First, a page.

No, not the “black hat” hacker who sits in a dark room with glowing computer monitors. Think of “white hat” hackers such as Jeremiah Baker, who hacks his clients as co-founder of Acton, Mass.-based cybersecurity firm Netragard.
Baker’s most famous hacking attempt was when he installed malware into a computer mouse and mailed it to a client from a fake address. Unaware the mouse contained malware, the client accepted the mouse and plugged it into a work computer. This gave Baker and his team full control of the client’s system.
Netragard’s business model sounds unpleasant for the client, but it’s actually a common practice known as penetration testing. Professional hackers are paid to do everything they can to hack their way into their clients’ systems. At the end of the testing period, they report on whether they successfully penetrated the system and what they found along the way.
The most common vulnerability Baker finds isn’t a computer mouse or virus protection program—it’s people. For example, one of his co-workers once used a client’s personal interests to test and penetrate his network. The co-worker created a fake Facebook profile of an attractive young woman who reached out to the client. The co-worker then looked up musical groups the client liked, did some research and found that one of the groups was performing near the client soon.
Finally, the plan was put into motion. Posing as the fake person, the co-worker sent the client a link inviting him to the concert. The link was malware. Netragard was inside the client’s network once he clicked the link.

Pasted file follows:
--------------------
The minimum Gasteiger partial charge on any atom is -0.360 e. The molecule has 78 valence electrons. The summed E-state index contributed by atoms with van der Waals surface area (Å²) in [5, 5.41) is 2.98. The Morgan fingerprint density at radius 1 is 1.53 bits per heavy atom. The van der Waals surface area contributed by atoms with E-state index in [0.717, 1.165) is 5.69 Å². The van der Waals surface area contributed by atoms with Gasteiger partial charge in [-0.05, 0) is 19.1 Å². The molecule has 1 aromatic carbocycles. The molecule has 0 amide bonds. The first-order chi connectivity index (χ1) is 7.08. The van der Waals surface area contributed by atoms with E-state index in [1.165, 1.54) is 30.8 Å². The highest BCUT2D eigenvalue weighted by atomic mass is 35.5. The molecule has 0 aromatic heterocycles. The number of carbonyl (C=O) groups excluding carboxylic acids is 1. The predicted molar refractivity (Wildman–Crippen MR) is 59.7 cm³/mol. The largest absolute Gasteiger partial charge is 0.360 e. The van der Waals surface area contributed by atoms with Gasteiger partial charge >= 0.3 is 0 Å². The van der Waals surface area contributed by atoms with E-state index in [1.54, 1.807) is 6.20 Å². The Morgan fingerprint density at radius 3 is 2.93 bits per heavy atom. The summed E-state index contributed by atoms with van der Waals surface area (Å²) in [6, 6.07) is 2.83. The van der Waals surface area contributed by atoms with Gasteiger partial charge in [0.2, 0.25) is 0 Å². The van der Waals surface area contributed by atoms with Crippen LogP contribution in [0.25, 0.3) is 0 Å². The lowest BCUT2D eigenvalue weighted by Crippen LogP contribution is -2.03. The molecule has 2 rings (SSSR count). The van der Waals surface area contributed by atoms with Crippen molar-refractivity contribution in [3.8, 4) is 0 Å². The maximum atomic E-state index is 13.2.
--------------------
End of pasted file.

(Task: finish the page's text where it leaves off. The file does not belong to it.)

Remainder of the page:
The strategy Baker’s co-worker employed is known as “spear phishing”: targeting a specific person and sending them a message meant to dupe them into clicking a link that will allow the hacker to penetrate the system to which the employee has access. The reason spearfishing is often successful is not a lack of knowledge or oversight by employees—it’s a lack of training, Baker said when presenting at Gilbarco Veeder-Root's Retail Technology Conference in Winston-Salem, N.C.
“If you don’t test your staff, the bad guys will do it for you,” he said.
Baker suggested a three-step process—train, phish and analyze—to give employees the tools they need to defend against spear phishing. Train employees on what the attempts look like, try to fool them with fake attempts and regroup with employees on what they did right and wrong. Eventually, Baker said, employees will learn how to combat spear phishing on their own.
Hackers for Hire
Geoff Vaughan, senior security engineer for cybersecurity firm Security Innovation, Wilmington, Mass., also attempts to penetrate corporate systems. Like Baker, he does so not to do damage or hold the company hostage but to uncover cybersecurity flaws.
“Most hackers and security professionals are not malicious, and we go out of our way to be ethical and responsible in our process,” Vaughan said at the Conexxus Annual Conference in Nashville.
Vaughan admitted that his work can be a hard sell. “Sometimes I tell people what I do and they’re scared and never want to talk to me again,” he said.
He encourages everyone concerned about cybersecurity to undergo a process called threat modeling. “Threat modeling allows you to enumerate and prioritize your threats,” he said.
The first step is to define assets, or data that needs protecting. For most retailers, this includes credit-card, transaction and fuel usage data. The second step is to create a list of “threat actors” who could cause risk to said data. They could be anyone from customers and employees to support personnel and suppliers with access to data. Finally, those undergoing threat modeling should consider how the threat actors might attack those assets and simulate how those attacks might play out.
These experts make it clear that the real cybersecurity threat is not a mysterious figure staring at screens in an underground bunker but company employees’ lack of knowledge. A white-hat hacker is one effective way to test a system and uncover its weakest links.